The furthest element out of the page is the second hand, right? Then the minute hand. Then the hour hand. Then the striped platform in the middle. Go to 7:30. Here you have a striped platform at the same level. Keep going and you slide down the bevel to the 'face' level.

So you're hanging out at the face level on the 8 and you look due north and say, "hey, I want to check out that little 9 down there in the hour pit." And your buddy, who followed you toward 7:30 but didn't slide down to the face level yet (so he's still up on the striped platform), says, "hey cool! I want to check it out too!" So you both head north.

As shown, it looks like you will both slide down the same bevel. But that's impossible, because the two of you are starting on different levels.


Do I win a million dollars?
posted by nonmyopicdave at 11:54 PM on November 14, 2006


Hmmm. My initial guess was that the face was flat with printed-on 'depressions', but the shadows of th main hands in both randi's and dejah420's links appear to be offset where they pass across the subdials, which suggests that the subdials are slightly recessed. (Actually, I suspect all these images are photoshopped, so paying attention to details like shadows may be counterproductive.)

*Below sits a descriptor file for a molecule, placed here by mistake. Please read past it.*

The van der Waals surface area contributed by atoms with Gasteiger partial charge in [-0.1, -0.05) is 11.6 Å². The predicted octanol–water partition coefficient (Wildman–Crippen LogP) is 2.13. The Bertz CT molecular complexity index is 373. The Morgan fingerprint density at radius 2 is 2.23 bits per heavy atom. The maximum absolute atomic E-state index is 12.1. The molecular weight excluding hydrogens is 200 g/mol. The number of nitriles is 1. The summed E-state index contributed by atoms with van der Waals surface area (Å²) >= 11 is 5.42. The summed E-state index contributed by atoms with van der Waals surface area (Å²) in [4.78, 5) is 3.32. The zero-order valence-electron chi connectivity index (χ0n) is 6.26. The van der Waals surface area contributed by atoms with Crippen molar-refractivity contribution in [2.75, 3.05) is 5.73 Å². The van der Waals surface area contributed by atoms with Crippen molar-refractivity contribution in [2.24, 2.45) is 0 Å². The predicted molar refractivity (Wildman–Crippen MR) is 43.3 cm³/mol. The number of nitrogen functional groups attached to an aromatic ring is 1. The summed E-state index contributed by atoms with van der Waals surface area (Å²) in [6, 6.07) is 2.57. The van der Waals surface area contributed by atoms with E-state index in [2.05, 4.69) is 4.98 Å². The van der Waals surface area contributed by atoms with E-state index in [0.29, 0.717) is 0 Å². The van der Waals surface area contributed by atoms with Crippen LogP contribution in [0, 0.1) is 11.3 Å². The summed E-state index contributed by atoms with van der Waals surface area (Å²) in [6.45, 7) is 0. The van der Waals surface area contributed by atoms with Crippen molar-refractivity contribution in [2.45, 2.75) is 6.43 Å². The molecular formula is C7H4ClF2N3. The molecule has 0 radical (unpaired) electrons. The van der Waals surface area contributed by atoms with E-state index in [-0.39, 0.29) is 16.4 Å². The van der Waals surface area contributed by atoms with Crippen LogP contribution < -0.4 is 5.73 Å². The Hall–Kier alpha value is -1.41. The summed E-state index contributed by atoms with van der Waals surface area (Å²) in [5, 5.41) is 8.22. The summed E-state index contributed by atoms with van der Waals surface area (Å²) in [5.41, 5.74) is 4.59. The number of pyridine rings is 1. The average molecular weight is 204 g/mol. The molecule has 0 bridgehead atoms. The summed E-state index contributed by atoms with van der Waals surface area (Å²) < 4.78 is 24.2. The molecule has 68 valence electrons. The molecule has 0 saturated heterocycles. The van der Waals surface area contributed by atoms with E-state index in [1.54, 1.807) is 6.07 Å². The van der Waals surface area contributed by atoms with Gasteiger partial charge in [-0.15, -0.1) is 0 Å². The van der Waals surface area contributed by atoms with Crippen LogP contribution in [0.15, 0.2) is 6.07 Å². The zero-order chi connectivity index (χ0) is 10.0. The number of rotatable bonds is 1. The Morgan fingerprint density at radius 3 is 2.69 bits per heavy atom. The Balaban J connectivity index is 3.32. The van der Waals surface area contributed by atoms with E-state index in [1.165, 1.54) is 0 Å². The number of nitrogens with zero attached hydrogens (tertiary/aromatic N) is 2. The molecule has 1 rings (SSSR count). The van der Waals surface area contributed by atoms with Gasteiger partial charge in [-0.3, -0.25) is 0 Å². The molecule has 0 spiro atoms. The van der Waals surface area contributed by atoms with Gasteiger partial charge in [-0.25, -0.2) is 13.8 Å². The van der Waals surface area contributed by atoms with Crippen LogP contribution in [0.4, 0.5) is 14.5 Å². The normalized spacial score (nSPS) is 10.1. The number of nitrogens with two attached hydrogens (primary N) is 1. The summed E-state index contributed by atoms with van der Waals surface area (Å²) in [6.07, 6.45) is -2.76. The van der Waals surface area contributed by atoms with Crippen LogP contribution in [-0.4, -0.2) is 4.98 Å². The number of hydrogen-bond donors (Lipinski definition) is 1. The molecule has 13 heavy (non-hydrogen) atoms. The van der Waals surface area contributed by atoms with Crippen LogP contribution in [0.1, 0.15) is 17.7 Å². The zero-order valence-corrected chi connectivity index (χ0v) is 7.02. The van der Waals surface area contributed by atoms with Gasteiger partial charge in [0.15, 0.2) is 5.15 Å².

The most obvious ways of implementing the digits at the top of the watch wouldn't fit in the watch, but there are almost-as-obvious ways that I (as a non-watchmaker) can think of.
posted by hattifattener at 11:58 PM on November 14, 2006


All the problems with the date, are exactly that, problems. They may make the resultant engineering within the size constraints exceedingly difficult, but without actually trying every possible way of doing it, you're just guessing if you say it can't be done.
posted by juv3nal at 12:33 AM on November 15, 2006


Randi James as pictured could not exist.
posted by Pollomacho at 12:44 AM on November 15, 2006


Perhaps, for the date, one could make use of a cog with a missing tooth?
posted by alexei at 12:50 AM on November 15, 2006


The image itself cannot possibly exist, and therefore none of us are real.
posted by whir at 12:59 AM on November 15, 2006


This page explains the functions of the watch

To paraphrase:

On the watch’s dial, hours and minutes and a large high-contrast date. Three square apertures punctuate its face at 3, 6 and 9 o’clock. The first, at 3 o’clock, displays the chronograph’s minutes, while the hours appear in the facing window at 9 o’clock. At 6 o’clock, the second, 24-hour timezone is displayed: this can be adjusted with the help of the crown. On either side of the latter are positioned the chronograph’s push-button controls.